Opening August 19, 2016, form & concept presents ReFashion through October 30. “We’re basically playing with people’s expectations of what fashion or wearability is,” says Director and Curator, Frank Rose. “There’s an implicit exhibitionist quality in wearing any type of clothing and there are some fantastic artists that take this to another level not only through works that are functionally wearable, but using fashion, clothing and wearables as a starting point for conceptual pieces.” Cross programming and promotion is presented in conjunction with the exhibition Re Form: Subversive Fashion at Central Features in Albuquerque, NM.
One of those artists is Mark Newport, Head of Fiber at the craftcentric Cranbrook Academy of Art in Michigan. Newport knits sweatersuits resembling outfits of would be warm superheroes. These characters are childhood memories of the ultimate man – the Dad every boy wants, the man every boy wants to grow up to be. "The proportions of Batman 3 are based on those of a very muscular action figure, scaled up to my six foottall height, resulting in a costume that is too large for me and that drapes and sags even more than the others,” says Newport. Newport's hand knit acrylic recreations of these heroes’ costumes combine their heroic, protective, ultramasculine, yet vulnerable personae with the protective gestures of his mother –hand knit acrylic sweaters meant to keep him safe from New England winters.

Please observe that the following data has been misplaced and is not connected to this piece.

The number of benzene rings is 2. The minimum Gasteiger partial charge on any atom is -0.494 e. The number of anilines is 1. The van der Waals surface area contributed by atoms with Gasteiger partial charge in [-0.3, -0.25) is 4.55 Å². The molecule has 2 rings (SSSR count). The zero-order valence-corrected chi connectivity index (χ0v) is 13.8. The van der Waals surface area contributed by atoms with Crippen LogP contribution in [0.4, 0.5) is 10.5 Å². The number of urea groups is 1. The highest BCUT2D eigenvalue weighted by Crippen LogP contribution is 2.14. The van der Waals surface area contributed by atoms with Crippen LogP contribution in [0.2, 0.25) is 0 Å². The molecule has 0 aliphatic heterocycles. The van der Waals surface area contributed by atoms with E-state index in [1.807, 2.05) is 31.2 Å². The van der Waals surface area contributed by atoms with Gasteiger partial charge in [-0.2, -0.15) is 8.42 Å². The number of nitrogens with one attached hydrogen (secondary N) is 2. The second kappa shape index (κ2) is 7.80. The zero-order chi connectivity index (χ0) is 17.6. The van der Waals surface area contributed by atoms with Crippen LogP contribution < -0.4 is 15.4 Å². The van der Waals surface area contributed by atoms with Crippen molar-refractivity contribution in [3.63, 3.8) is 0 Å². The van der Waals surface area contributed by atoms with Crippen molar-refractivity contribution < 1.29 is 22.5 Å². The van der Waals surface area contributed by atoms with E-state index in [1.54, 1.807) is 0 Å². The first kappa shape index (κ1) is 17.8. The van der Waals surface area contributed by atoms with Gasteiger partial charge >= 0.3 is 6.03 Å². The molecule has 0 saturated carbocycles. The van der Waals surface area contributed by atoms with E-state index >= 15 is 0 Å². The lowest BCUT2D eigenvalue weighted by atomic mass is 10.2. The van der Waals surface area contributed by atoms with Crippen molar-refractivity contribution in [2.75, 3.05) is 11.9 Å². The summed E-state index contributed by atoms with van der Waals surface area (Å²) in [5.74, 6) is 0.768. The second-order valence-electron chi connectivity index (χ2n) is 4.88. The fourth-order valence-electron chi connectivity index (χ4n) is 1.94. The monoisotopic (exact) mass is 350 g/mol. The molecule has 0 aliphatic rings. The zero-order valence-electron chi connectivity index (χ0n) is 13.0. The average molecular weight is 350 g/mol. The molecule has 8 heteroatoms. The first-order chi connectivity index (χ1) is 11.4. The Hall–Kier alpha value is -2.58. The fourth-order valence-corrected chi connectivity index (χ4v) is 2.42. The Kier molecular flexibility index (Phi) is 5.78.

Also in the exhibition is Arizona-based artist Angela Ellsworth. Ellsworth, a professor at Arizona State University, was recently featured in Looking Forward, Looking Back at the New Mexico Museum of Art in 2015. Ellsworth’s series, S eer Bonnets, is an ongoing series of sculptural pioneer bonnets covered in thousands of steel, pearl-tipped corsage pins that create subtle patterns on the exteriors and sharp, rugged interiors. Standing in for the estimated thirty-five wives of Joseph Smith, the bonnets become the “tools of translation” which allow these resilient wives to see messages and translate them into visions. This is a nod to the tools Smith used to translate the Book of Mormon. Ellsworth reimagines this community of women with their own visionary and revelatory powers, as they pioneer new personal histories. Ellsworth’s work in the exhibition depicts two bonnets merging together and utilizes the opposing forces of fabric and steel to demonstrate the stark understanding of women who are confined to domesticity under Mormonism.
Artists included in ReFashion are: Megan Burns (NM), Peter Clouse (MI), Annica Cuppetelli (MI), Seth Damm + Debra Baxter (LA + NM), Angela Ellsworth (AZ), Owen Gordon (CO), Jennifer Henry (NV), Jeanne Medina (VA), Mark Newport (MI), Kacie Smith (NM), and Jason Villegas (NY).